How do I care for my car in winter?
Prepare your car for winter driving
Having moved from a single season state, to a full four-season state, keeping my vehicle in proper running condition in the winter months was a learning experience. Like many of today’s society I looked to the Internet for answers to my many questions about tire pressure, battery life, oil weight and so forth.
Here are some of the things I learned about keeping my vehicle in proper running condition in the colder months.
- Change the Oil. Your engine relies on oil to run smoothly. When the weather gets cold, oil can thicken and cause your vehicle to run rough or stop running all together.
- Check the Tire Pressure. When the weather gets cold, the pressure in your tires can drop, reducing your traction on slick roads. Keep your tires inflated to the manufacturer’s recommended pressure to ensure safe driving and precise handling.
- Have the Battery Inspected. If your car battery is three years old or older, take your car in and have the mechanic or auto parts store test the battery strength. If your battery is weak, it could die when the cold weather strikes.
- Replace the Windshield Wiper Blades. Visibility is particularly essential during the winter. Most windshield wiper blades last about a year.
- Put Together a Winter Kit. In the winter, you should always have an emergency kit in your trunk. Include an ice scraper, snow brush, extra coat, and a few blankets. You may also want to carry extra coolant, antifreeze, and washer fluid.
- Check the Weather Before You Go. If the weather is frigid, you’re going to want to warm up the car before you drive it. To prevent carbon monoxide poisoning, never leave a vehicle running in an enclosed area, such as a garage.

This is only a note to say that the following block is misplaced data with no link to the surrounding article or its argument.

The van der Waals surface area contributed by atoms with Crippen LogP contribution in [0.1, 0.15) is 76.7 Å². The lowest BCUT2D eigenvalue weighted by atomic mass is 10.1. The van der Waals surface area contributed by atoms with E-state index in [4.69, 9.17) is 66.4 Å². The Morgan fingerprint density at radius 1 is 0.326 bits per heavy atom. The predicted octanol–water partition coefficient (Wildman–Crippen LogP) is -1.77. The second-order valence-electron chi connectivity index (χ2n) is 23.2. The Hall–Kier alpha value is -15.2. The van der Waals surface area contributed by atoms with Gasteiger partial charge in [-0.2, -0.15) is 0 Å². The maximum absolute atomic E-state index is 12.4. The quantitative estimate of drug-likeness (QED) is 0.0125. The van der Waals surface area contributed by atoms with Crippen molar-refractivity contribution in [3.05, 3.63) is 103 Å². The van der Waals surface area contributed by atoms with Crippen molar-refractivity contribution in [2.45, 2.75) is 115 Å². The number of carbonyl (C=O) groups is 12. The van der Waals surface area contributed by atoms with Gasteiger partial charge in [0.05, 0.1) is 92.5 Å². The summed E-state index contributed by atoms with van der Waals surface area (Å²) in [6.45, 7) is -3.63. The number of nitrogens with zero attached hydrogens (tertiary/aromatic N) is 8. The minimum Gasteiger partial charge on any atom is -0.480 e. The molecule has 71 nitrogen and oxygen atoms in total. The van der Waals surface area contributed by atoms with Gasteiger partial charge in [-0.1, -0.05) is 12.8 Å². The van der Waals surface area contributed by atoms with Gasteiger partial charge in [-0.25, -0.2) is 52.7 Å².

Know What to Do to Avoid a Crash
You’ve done all you can to prepare your car, you’ve checked the weather, but suddenly you find yourself driving in a slippery mess. Would you know what to do if you ended up sliding toward another vehicle or fixed object? Here are a few tips to help you.
- Avoid using your parking brake to slow or stop
- Do not use cruise control in wintery conditions
- Look and steer in the direction you want to go
- Accelerate and decelerate slowly
- Know whether you have anti-lock brakes, which will “pump” the brakes for you in a skid
- Keep your gas tank at least half-full
- If you do get stranded, don’t try to push your vehicle out of snow
- Signal distress with a brightly colored cloth tied to the antenna or in a rolled up window
Use these winter driving tips to get ready for the cold months ahead. May you all have a warm and happy winter.
We wish you and your families a wonderful, relaxing and safe winter season!
We look forward to serving you again in 2017